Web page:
Since .NET enums are value types and behave like integral types most of the time, they are not mapped to Java enums, but for use in annotations they have to be mapped to Java enums, so every .NET enum type has a nested type __Enum that is a Java enum. This allows enum values to be used in annotations:

import cli.System.*;

public class MyCustomAttribute extends Attribute
{ ... }

The above example also shows that an enum that has a FlagsAttribute (as AttributeTargets does) will be translated into an array of that enum, to allow combining the flags. The exception to this is that if the parameter type is already an array, it will not be turned into a two dimensional array, because annotations only support one dimensional arrays.

ValidOn & AllowMultiple

Custom attribute annotations are annotated with the Target and Retention annotations. The target element types are based on the ValidOn property of the AttributeUsageAttribute of the custom attribute and Retention always has a RetentionPolicy.RUNTIME.

The ValidOn property of AttributeUsageAttribute is of type AttributeTargets. Here's a table that shows how the values map to the Java ElementType enum:

System.AttributeTargets java.lang.annotation.ElementType
Assembly, Class, Delegate, Enum, Interface, Struct     TYPE

Unlike custom attributes, annotations cannot be applied to a method's return value. The workaround for that is to nest them inside a special __ReturnValue annotation that is applied to the method:

public class Foo
  public int foo() { ... }

Another custom attribute feature not supported by annotations is the ability to specify multiple instances of a custom attributes (controlled by the AllowMultiple property of AttributeUsageAttribute). This is handled in a similar way:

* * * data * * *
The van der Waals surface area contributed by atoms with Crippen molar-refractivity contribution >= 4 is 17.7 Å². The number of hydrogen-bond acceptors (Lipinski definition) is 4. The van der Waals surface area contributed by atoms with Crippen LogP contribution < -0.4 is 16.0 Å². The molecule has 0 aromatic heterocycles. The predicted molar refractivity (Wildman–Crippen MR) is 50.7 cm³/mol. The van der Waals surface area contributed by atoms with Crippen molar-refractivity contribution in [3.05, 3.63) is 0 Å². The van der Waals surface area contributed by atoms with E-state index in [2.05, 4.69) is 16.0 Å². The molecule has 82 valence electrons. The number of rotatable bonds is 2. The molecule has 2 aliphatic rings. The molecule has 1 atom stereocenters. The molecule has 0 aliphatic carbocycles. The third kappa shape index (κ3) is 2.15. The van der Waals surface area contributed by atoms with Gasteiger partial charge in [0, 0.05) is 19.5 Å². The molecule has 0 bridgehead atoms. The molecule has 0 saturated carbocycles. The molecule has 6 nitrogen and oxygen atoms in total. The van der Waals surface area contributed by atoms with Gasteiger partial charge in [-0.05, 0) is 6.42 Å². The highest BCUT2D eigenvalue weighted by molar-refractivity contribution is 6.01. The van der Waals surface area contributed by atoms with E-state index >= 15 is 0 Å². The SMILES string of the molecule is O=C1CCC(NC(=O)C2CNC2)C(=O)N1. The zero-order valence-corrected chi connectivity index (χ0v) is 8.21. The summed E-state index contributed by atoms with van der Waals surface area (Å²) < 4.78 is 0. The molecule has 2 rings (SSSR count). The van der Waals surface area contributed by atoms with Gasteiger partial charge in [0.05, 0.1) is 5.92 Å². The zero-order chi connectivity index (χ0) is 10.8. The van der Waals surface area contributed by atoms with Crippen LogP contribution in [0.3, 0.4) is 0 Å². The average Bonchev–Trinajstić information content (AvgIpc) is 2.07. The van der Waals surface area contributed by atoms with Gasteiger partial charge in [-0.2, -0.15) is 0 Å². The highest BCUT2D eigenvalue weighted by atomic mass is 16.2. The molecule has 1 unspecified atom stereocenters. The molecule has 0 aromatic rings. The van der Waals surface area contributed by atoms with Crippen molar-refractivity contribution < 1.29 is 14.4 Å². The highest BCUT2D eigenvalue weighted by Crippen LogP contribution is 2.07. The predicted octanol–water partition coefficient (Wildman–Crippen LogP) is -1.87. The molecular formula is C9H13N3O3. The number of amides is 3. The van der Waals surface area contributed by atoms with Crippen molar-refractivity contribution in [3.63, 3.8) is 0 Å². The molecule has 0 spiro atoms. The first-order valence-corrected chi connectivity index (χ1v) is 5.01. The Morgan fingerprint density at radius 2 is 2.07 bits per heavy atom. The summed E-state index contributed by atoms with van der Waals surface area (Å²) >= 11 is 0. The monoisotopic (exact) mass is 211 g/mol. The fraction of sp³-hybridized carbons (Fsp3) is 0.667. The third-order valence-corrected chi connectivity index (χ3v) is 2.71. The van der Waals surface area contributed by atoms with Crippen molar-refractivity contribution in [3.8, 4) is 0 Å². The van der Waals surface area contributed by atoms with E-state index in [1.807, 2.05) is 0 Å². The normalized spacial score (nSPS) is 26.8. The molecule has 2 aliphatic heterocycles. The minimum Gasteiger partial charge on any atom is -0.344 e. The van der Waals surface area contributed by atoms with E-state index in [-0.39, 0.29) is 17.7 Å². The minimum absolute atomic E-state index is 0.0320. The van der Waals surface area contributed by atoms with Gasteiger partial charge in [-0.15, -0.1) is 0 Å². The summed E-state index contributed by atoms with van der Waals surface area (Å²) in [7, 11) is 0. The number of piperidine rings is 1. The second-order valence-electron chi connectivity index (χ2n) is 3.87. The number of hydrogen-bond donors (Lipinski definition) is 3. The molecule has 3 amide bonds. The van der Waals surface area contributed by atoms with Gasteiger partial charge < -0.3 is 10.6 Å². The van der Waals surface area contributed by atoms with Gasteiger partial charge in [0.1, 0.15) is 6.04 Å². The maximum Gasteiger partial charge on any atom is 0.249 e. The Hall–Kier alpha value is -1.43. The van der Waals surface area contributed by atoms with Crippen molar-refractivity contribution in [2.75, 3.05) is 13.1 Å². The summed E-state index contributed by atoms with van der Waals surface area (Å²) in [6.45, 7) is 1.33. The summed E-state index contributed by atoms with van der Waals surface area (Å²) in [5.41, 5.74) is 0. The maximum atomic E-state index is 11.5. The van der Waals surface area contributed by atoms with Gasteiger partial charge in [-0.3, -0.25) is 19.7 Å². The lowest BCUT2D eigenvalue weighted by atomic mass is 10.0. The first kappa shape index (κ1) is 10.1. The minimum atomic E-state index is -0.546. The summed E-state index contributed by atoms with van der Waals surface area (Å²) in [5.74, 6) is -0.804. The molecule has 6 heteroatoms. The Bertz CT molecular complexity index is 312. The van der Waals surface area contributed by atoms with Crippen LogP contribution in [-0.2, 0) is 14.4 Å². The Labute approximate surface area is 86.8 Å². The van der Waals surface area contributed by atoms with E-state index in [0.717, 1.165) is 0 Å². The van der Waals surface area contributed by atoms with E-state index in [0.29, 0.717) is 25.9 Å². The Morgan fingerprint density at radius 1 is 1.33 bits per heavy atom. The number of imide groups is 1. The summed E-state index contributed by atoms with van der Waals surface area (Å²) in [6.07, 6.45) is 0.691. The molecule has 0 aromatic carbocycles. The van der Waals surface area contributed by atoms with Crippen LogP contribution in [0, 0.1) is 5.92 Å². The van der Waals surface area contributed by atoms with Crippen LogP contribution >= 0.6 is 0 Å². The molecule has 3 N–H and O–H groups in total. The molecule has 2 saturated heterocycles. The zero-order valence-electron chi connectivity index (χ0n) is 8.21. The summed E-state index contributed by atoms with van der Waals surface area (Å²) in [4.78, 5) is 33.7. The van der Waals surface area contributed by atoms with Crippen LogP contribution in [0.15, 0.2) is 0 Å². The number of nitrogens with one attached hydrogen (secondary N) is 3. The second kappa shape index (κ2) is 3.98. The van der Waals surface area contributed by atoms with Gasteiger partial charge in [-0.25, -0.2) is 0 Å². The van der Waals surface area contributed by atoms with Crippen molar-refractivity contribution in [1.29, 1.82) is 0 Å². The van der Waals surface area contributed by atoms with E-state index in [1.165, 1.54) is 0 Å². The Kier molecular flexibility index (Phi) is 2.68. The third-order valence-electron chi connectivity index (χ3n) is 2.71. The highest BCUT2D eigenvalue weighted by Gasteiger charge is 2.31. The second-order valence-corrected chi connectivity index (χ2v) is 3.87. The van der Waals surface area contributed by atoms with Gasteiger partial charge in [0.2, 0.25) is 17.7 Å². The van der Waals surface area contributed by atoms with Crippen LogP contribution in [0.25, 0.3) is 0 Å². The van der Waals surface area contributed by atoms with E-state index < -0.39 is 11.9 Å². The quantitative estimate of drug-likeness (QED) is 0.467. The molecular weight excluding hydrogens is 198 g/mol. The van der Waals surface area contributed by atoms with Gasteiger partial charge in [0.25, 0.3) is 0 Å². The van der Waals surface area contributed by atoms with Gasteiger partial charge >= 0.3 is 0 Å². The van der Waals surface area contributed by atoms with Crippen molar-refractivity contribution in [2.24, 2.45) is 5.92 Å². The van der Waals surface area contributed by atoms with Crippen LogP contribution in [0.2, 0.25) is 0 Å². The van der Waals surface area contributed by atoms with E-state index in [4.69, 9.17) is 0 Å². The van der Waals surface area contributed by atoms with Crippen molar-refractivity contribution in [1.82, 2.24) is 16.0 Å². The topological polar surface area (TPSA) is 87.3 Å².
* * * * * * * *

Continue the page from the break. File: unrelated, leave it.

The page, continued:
import cli.System.Security.Permissions.*;

  @UIPermissionAttribute.Annotation(value = SecurityAction.__Enum.Demand,
    Window = UIPermissionWindow.__Enum.SafeTopLevelWindows),
  @UIPermissionAttribute.Annotation(value = SecurityAction.__Enum.LinkDemand,
    Clipboard = UIPermissionClipboard.__Enum.AllClipboard)
public class Foo { ... }

Note that __Multiple is never nested inside a __ReturnValue, when a custom attribute has AllowMultiple and can be applied to return values, the __ReturnValue annotation simply has an array value property.

Type Literals

Type literals can be specified as class literals:

import cli.System.Runtime.CompilerServices.*;

interface assembly {}

Note that the assembly type in the default package is treated specially by ikvm and acts as a placeholder for custom attributes that should be applied to the assembly.

Default Values

This table lists the default values for each supported type:

Type Default Value
boolean      false
byte (byte)0
char (char)0
short (short)0
int 0
float 0.0F
long 0L
double 0.0D
String ""
Class ikvm.internal.__unspecified.class
Enum __unspecified
array { }

The __unspecified hacks are necessary because annotation property values cannot be null. Every __Enum has an __unspecified field specifically for this purpose. Note that these defaults do not necessarily correspond to the real default values used by the custom attribute. These are simply the values that are reported by Method.getDefaultValue() and put into the stubs generated by ikvmstub. If you don't specify a value for an optional property, the resulting custom attribute won't have the property set and hence it will have the default value as defined by the implementation of the custom attribute.

Error Handling

Not yet implemented, but the idea is to ignore invalid annotations (most likely due to version conflicts between the stub jar that the Java code was compiled against and the assembly used at runtime). In the case of ikvmc, a warning message should be emitted as well.

Wednesday, May 9, 2007 8:15:26 AM (W. Europe Daylight Time, UTC+02:00)  #    Comments [0]